Kunz and the other members of the Association, which included inventors Thomas Alva Edison and Nikola Tesla and Arctic explorer Robert Peary, had put a lot of thought and research into their plans for the Museums of the Peaceful Arts. A ten-volume set of scrapbooks compiled by Kunz between 1912 and 1930, and housed today in the Dibner Library of the History of Science and Technology, is practically a gold mine for anyone interested in the methods of American museum management during this period. Kunz, a mineralogist and authority on gems who worked with Tiffany & Company and the United States Geological Survey and who had been actively involved with the programs for several world’s fairs and industrial expositions, gathered together information from the American Museum of Natural History, the Heye Foundation (Museum of the American Indian), the Metropolitan Museum of Art, the Newark Museum, the American Museum of Safety, and the United States National Museum (the predecessor to the museums of the Smithsonian Institution). His scrapbooks document all aspects of creating and running a museum, from the design and construction of buildings and exhibition cases, to the acquisition and cataloging of collections, to staffing (which, as he noted, “need not be extravagant”), to educational programs and publicity materials. The scrapbooks are filled with newsclippings, photographs, blueprints, ephemera, and typed documents on all sorts of topics related to museums and industrial education.

Early 20th century children viewing a
painting,from v. 8 of the scrapbook.
Note the roller skatesdraped
over their shoulders!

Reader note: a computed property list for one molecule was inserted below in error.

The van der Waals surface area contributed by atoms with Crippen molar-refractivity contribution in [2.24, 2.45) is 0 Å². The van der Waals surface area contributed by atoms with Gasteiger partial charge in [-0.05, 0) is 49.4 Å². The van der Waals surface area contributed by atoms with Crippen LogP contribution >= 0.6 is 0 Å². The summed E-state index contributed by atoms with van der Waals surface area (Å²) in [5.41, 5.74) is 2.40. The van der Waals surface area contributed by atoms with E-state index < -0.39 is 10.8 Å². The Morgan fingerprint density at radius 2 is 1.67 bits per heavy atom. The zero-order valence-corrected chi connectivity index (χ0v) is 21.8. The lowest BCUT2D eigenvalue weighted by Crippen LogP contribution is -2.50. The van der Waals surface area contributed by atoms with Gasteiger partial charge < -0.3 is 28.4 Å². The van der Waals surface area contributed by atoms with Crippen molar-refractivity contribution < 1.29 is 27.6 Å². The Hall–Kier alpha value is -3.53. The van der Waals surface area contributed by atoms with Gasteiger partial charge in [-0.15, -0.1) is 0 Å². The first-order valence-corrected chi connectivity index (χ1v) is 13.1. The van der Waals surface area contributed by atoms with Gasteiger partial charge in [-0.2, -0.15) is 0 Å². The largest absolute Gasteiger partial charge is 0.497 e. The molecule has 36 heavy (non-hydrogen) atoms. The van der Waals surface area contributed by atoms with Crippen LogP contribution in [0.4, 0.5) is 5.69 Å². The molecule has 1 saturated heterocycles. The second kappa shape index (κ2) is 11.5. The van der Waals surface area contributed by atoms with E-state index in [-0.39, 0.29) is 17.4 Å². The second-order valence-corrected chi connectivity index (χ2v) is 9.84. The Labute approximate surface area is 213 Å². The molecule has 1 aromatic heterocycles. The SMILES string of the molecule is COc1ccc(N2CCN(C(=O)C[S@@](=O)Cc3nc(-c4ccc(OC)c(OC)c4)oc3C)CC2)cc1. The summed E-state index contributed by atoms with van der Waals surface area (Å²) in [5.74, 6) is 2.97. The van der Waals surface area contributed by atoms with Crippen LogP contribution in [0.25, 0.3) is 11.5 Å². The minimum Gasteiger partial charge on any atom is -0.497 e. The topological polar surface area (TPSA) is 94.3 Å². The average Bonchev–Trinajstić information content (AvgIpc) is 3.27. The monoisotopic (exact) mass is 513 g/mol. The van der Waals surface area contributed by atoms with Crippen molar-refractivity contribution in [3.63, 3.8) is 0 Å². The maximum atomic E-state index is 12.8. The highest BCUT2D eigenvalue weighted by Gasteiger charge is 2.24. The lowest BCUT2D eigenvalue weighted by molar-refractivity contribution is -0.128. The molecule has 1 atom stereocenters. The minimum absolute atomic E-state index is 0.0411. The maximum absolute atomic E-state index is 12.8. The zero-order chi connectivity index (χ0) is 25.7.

The Museums of the Peaceful Arts project was conceived as a bold vision to help solve current economic problems and boost the education level, skill, and prosperity of inhabitants in the New York City region, with the hope that the new inventions and creative synergy inspired by the Museums would lead the United States to dominance in international trade and power. But what happened to it? For a few years, a core operation to support the project, with administrative offices and a few exhibitions, was based at 24 West 40th Street in Manhattan, near the main branch of the New York Public Library and the Engineers Club. A few million dollars were raised from bequests and endowments, but nowhere near the $25,000,000 to $30,000,000 that Kunz estimated would be necessary to bring the complete vision to reality. In the 1930s, the grand plans for a 20-museum complex were finally scrapped, and for awhile, the collections that had been acquired for the Museums of the Peaceful Arts were housed at the New York Museum of Science and Industry. Eventually, the remaining endowment funds were apparently divided up between the Metropolitan Museum of Art and the American Museum of Natural History. And Kunz’s vision, so optimistic, so magnificent, for the establishment of the Museums of the Peaceful Arts withered away, leaving hardly a trace other than these scrapbooks.